During the war, Liverpool became a lifeline to the nation with hundreds of convoys sailing into the city to keep Great Britain running and bolster the war effort. The food, fuel, weapons and troops that came into Liverpool enabled the country to win the war, ultimately helping to liberate Europe.
EXPLOSIVE WOMEN AT WAR
With so many loved ones in peril at land and sea, many women felt that winning the war was the only way to secure the safe return of their sons, fathers, husbands and brothers.
Although they were not permitted to directly fight the enemy, Liverpool’s women contributed to the war effort in a number of extraordinary ways. Taking up the mantle of their departed men, women kept the city running, becoming farmers, office and factory workers, bus drivers and mechanics.
FROM TOYS TO TORPEDOS
This development gave many women their first experience of regular, well-paid employment. But not all the roles were peacetime roles. The war created new and dangerous work for women and even set a precedence for WW2, when Local firms like Littlewoods and Meccano turned to the production of war materials, employing women for highly dangerous work.
To meet the demand for much needed weaponry new factories were also built in Liverpool. A munitions factory in Kirkby employed 10,000 people, 8,000 of them women, some as young as 18.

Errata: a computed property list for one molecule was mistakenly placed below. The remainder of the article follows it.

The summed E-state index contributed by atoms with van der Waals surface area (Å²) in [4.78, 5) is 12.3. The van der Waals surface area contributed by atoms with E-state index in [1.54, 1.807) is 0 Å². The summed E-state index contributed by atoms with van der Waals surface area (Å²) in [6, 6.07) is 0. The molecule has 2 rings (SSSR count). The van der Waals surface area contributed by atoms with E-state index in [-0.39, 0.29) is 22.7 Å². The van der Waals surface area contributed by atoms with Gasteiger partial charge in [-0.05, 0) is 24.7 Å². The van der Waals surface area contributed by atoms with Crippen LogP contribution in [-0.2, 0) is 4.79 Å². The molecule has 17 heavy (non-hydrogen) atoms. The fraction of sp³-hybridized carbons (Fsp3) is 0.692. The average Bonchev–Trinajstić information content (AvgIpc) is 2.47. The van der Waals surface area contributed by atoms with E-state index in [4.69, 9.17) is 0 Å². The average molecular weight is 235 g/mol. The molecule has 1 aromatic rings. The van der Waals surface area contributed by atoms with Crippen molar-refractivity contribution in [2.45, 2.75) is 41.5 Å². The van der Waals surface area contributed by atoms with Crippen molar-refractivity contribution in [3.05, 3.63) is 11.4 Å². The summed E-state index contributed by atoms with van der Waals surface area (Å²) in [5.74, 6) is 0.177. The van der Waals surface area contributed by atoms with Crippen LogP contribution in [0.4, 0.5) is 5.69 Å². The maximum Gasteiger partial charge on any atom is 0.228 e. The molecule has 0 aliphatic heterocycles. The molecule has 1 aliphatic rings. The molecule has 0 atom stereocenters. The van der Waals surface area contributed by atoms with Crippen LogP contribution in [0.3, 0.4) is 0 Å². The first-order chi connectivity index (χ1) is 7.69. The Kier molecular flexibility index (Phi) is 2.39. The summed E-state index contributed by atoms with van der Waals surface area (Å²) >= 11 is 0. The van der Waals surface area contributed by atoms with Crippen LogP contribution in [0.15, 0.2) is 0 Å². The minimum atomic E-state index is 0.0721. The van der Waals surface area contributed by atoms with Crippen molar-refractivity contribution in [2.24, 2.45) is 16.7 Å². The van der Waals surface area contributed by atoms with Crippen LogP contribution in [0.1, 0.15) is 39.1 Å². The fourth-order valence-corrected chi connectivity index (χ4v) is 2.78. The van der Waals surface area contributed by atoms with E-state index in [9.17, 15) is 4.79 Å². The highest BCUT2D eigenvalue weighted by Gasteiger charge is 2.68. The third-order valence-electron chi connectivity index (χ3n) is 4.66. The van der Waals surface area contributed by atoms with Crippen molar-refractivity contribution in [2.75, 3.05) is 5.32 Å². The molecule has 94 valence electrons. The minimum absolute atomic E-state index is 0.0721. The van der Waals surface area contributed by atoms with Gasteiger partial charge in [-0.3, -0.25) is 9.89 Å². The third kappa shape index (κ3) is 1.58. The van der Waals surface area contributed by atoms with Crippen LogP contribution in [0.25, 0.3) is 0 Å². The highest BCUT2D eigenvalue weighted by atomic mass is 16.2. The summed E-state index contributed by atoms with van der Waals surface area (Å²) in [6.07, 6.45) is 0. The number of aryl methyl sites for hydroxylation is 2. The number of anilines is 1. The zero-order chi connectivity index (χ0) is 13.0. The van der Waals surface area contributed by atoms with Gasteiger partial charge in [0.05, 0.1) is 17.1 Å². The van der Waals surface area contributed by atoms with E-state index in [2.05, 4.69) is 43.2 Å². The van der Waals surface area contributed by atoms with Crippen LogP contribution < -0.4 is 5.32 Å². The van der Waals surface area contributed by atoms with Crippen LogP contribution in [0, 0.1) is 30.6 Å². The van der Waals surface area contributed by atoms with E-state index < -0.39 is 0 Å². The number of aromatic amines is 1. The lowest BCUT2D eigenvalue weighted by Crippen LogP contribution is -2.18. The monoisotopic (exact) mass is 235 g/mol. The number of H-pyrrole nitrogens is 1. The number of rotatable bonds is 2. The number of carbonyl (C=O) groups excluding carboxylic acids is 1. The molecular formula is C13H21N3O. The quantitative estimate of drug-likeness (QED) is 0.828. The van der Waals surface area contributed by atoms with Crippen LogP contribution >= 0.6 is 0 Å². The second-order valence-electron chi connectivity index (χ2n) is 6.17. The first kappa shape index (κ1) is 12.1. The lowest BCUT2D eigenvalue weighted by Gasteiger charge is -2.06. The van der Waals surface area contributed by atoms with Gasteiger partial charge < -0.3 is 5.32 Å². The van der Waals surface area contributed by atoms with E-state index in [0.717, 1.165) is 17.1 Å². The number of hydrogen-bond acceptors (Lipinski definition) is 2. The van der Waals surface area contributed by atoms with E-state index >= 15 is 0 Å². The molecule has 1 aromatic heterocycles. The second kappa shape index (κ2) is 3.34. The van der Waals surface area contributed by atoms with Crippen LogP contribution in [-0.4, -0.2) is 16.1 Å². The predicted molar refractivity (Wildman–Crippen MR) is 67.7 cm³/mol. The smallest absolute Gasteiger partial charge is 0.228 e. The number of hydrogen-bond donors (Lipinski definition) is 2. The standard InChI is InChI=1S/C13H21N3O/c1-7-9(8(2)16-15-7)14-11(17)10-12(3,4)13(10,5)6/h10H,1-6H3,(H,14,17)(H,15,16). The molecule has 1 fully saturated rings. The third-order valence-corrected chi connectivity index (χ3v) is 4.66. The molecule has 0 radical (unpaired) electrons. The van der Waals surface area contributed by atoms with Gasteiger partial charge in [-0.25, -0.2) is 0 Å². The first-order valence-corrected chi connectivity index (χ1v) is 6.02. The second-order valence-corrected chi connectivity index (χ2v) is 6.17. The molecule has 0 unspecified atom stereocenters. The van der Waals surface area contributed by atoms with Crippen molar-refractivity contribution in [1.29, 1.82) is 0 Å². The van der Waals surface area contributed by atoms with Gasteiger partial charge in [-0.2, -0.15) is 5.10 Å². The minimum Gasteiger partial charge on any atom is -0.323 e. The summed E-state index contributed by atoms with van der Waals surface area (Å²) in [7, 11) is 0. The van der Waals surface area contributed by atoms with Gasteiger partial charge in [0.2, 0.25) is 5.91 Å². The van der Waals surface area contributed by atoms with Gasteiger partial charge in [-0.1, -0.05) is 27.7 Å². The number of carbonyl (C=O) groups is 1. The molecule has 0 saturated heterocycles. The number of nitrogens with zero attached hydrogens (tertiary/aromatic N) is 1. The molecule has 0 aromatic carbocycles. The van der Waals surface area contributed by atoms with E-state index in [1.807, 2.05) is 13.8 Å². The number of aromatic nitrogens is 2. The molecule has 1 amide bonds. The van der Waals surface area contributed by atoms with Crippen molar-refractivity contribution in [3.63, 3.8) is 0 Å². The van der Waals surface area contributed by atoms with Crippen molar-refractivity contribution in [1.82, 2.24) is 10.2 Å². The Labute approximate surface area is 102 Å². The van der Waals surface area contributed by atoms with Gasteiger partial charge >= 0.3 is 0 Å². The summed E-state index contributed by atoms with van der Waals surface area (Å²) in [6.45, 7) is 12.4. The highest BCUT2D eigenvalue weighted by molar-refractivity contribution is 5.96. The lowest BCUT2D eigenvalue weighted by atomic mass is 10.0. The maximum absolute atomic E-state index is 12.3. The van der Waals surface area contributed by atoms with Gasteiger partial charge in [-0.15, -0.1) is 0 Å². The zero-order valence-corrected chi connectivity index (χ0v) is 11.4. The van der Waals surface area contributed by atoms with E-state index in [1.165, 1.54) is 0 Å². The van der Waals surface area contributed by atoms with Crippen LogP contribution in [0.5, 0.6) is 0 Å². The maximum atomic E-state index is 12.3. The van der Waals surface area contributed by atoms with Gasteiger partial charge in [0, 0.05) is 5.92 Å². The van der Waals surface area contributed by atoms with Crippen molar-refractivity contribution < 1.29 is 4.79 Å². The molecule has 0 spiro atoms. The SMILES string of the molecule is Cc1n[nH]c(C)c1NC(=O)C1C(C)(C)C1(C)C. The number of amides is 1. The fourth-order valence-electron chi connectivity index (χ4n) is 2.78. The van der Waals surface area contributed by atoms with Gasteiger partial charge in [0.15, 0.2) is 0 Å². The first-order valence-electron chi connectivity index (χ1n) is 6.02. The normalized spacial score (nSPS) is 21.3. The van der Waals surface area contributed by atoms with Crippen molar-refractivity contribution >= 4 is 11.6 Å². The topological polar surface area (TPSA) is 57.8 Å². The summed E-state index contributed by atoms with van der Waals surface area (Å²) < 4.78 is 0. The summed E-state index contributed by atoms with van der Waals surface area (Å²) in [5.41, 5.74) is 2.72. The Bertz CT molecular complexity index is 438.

The safety record of Kirby’s munitions factory was exemplary, but there were numerous injuries and even fatalities. The extremely perilous work involved creating volatile detonators and women were regularly at risk of death from explosions.
The home front and front line brought people together in unexpected ways. Liverpool’s pre-existing social structures became much less relevant when in battle. One individual, who had been a policeman in Birkenhead before the war, recollected how he was saved from the clutches of the enemy by a man who he had previously arrested on a number of occasions.
HOME GROWN HERO
War creates heroes of many, but some feats stand apart. Captain, Noel Godfrey Chavasse from Kings Liverpool Regiment is one of only three people to be awarded a Victoria Cross twice and became the most highly decorated British officer in the war.
In 1916, Chavasse was hit by shell splinters while rescuing men in no-man’s land. It is said he got as close as 25 yards to the German line, where he found and rescued three men and continued to fight throughout the night under a constant rain of sniper bullets and bombing. Chavasse is believed to be commemorated by more war memorials in the UK than any other individual.
He performed similar heroics in the offensive at Passchendaele to gain a second VC. Although operated upon, he was to die of his wounds two days later in 1917.
Liverpool is a city with a powerful sense of pride in its history. But behind every WW1 story, fact, statistic and service number, there were real people, just like you and me.
‘Weeping Window’ makes us appreciate an important moment in history and consider the many people who made the ultimate sacrifice so that we could be free.
Join us in taking the time to visit Liverpool’s heartfelt tribute to our fallen heroes, a beautiful vision of devastating loss.
Poppies: Weeping Window will be exhibited from 7th November 2015 – 17th January 2016.
For more information visit Culture Liverpool’s website here, follow @CultureLpool and #PoppiesTour